Guest Post: Finding your brand’s voice

August 13, 2008, 11:03 PM UTC

Growing up, my father often used the age-old adage, “Why do you think God gave you two ears and one mouth? Because you’ve got to do a lot more listening than you do talking.”

In marketing, the trick is to make sure you are constantly listening outside of your own four walls to get a true customer perspective. I’m really conscious of this. Every two weeks I work with a few trusted individuals–both internal and external–to re-examine our voice in the marketplace. We talk (and more importantly, listen) to people from the arts and retail and all sorts of businesses. We meet with grassroots organizations. We do our own research, of course–and all this helps me leave behind the “corporate goggles.”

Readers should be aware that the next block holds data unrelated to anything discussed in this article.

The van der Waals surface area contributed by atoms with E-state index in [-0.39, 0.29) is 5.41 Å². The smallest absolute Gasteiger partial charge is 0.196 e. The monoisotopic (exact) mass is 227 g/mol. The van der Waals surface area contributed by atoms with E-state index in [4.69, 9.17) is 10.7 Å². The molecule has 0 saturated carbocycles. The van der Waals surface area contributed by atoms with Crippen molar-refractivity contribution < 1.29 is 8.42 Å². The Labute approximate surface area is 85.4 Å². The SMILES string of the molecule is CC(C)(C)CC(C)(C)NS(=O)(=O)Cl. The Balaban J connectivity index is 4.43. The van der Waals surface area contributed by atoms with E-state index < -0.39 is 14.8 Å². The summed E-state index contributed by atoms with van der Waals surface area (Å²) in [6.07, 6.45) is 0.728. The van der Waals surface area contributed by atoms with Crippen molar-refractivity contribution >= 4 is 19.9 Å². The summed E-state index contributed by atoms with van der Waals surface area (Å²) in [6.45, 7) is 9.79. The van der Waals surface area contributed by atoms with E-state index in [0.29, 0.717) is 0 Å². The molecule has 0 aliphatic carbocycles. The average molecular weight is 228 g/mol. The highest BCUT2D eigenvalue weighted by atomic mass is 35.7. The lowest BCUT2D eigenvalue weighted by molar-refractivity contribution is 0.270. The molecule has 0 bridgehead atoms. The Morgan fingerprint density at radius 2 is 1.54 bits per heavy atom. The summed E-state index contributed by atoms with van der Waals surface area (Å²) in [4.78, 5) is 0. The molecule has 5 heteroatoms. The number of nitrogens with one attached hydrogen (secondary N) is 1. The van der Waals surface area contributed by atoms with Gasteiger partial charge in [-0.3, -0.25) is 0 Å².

You know, brands aren’t really owned by companies. Brands are owned by their constituencies–their consumers, their employees and their shareholders. And brands are defined by their place, relevance and stance in contemporary culture. So if you think about consumers in the midst of ongoing conversations, you’re either a part of that conversation–listening and adjusting your voice–or you’re spending a great deal of money talking to no one but yourself.

You might not know it, but American Express started as a freight forwarding company. In fact, we were 108 years old before we created the first American Express Card. So we’ve had to find our voice in the marketplace many, many times. We’ll continue to modify, tweak and enhance many times in the future.

Any successful brand and any successful brand manager needs to do the same. If you’re not taking time to get a checkup on your voice as often as you get your paycheck, you run the risk of not having either.

John Hayes is Chief Marketing Officer at American Express . He’s been at the company for 13 years.